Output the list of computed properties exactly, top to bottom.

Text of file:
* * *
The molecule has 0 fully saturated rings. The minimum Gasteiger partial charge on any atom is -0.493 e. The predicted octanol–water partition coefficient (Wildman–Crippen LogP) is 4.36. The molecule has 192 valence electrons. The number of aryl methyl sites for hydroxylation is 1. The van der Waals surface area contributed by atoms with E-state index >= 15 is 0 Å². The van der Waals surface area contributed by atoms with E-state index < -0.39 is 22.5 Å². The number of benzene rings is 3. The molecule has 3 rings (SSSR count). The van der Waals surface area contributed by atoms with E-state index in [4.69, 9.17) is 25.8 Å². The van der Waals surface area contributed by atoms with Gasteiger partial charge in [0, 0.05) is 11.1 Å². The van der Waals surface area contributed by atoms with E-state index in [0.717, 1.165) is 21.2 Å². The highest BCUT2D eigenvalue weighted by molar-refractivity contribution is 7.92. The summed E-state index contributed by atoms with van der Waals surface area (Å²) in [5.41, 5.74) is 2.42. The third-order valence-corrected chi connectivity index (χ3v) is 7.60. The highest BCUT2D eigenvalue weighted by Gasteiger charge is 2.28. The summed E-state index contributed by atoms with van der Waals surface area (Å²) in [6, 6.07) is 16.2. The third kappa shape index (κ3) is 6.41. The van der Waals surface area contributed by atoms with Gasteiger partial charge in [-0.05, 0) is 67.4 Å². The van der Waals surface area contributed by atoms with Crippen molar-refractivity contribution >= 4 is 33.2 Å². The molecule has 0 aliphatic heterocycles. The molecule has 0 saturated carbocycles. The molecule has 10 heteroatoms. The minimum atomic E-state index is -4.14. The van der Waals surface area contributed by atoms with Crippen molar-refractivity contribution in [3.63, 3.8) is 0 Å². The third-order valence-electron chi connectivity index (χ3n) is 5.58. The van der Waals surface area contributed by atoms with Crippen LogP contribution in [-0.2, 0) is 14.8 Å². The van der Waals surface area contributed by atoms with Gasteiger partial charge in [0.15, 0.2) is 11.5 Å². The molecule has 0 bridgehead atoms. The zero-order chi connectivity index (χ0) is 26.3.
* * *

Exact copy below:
The molecule has 0 fully saturated rings. The minimum Gasteiger partial charge on any atom is -0.493 e. The predicted octanol–water partition coefficient (Wildman–Crippen LogP) is 4.36. The molecule has 192 valence electrons. The number of aryl methyl sites for hydroxylation is 1. The van der Waals surface area contributed by atoms with E-state index >= 15 is 0 Å². The van der Waals surface area contributed by atoms with E-state index < -0.39 is 22.5 Å². The number of benzene rings is 3. The molecule has 3 rings (SSSR count). The van der Waals surface area contributed by atoms with E-state index in [4.69, 9.17) is 25.8 Å². The van der Waals surface area contributed by atoms with Gasteiger partial charge in [0, 0.05) is 11.1 Å². The van der Waals surface area contributed by atoms with E-state index in [0.717, 1.165) is 21.2 Å². The highest BCUT2D eigenvalue weighted by molar-refractivity contribution is 7.92. The summed E-state index contributed by atoms with van der Waals surface area (Å²) in [5.41, 5.74) is 2.42. The third-order valence-corrected chi connectivity index (χ3v) is 7.60. The highest BCUT2D eigenvalue weighted by Gasteiger charge is 2.28. The summed E-state index contributed by atoms with van der Waals surface area (Å²) in [6, 6.07) is 16.2. The third kappa shape index (κ3) is 6.41. The van der Waals surface area contributed by atoms with Gasteiger partial charge in [-0.05, 0) is 67.4 Å². The van der Waals surface area contributed by atoms with Crippen molar-refractivity contribution >= 4 is 33.2 Å². The molecule has 0 aliphatic heterocycles. The molecule has 0 saturated carbocycles. The molecule has 10 heteroatoms. The minimum atomic E-state index is -4.14. The van der Waals surface area contributed by atoms with Crippen molar-refractivity contribution in [3.63, 3.8) is 0 Å². The third-order valence-electron chi connectivity index (χ3n) is 5.58. The van der Waals surface area contributed by atoms with Crippen LogP contribution in [-0.2, 0) is 14.8 Å². The van der Waals surface area contributed by atoms with Gasteiger partial charge in [0.15, 0.2) is 11.5 Å². The molecule has 0 bridgehead atoms. The zero-order chi connectivity index (χ0) is 26.3.